• Better battery life than the inReach series, but fewer features
As mentioned above, there are quite a few places to find detailed reviews of these devices, as well as other devices not mentioned above. These are the devices that I had considered as my final contenders when doing my own research, but I would encourage you all to spend some time reading reviews to see what device may best suit your needs and budget. SPOT also recently, in the last few months, released the SPOT X which compares better with the larger inReach (SE+ / Explorer+) units and offers all of the features of the SPOT, plus messaging / email via a full (BlackBerry-esque) keyboard and a compass.

I gave an overview of several different units available on the market mostly to show the types of features that you may want to look for; as technology progresses and this article ages, some of these devices may become obsolete as newer devices and features are released, BUT the features in the devices listed above are still a GREAT baseline for choosing a device that will get you out of trouble.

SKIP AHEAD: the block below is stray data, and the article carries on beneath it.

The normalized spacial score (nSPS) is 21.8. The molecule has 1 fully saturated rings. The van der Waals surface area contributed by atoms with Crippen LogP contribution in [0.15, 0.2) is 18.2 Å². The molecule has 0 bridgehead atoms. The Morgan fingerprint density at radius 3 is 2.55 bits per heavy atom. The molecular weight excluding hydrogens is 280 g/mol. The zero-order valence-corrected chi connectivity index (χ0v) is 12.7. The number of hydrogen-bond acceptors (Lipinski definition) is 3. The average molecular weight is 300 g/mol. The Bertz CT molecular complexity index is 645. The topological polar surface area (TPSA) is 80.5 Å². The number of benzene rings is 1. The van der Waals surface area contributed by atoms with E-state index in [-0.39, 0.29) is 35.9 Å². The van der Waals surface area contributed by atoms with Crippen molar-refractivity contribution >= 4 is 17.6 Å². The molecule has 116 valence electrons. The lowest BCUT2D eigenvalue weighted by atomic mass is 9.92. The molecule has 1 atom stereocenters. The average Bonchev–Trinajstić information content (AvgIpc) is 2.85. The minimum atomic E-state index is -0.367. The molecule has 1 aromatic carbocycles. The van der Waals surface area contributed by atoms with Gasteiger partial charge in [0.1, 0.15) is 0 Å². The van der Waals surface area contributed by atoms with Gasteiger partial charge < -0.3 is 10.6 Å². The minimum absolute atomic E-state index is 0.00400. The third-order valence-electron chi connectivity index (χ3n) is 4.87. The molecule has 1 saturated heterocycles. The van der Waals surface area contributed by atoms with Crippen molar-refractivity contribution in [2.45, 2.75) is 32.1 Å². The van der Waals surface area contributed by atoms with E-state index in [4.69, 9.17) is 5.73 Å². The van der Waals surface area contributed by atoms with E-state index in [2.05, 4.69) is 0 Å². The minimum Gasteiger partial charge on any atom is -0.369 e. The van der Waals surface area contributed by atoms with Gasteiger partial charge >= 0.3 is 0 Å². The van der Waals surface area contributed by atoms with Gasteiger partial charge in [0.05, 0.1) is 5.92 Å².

Whatever the device, it is a smart choice to carry a personal satellite communicator with you when venturing into the backcountry as we overlanders are known to do...

Below are some images of the various devices mentioned in this article, and some images of size comparisons of the units.


Garmin inReach Mini


Garmin inReach SE+


Garmin inReach Explorer+


Size Comparison: Garmin inReach Mini and Garmin inReach Explorer+


Spot Gen3


SpotX


Size Comparison: SpotX and Garmin inReach Mini
 
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SVgarage

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Very helpful. Recently, I have been investigating some of the different options as you have listed. I've got elderly parents and while in the back-country, I feel it would be necessary for me to have 2-way communication, so that family could reach me in case a crisis should occur. I'm still weighing the options. But I do know that Spot runs some pretty aggressive promotions. West Marine had a deal on the Spot Gen3 just last week for 50% off. I am patiently waiting to see if the Spot X might have any discounts during the Holiday season. Meanwhile, I'm still combing through reviews on both brands.
 

Corbet

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I have an older InReach and love it. I pair it with my iPhone or iPad as typing without a keyboard sucks. Also paired you have access to your address book so your not manually entering numbers/email to send a message. I use Garmin’s Earthmate app for saved tops maps etc... battery life is a couple days, better than any phone. Charges fast off a USB in the truck. Wife loves it as I’m after traveling solo with our young son. Gives her piece of mind.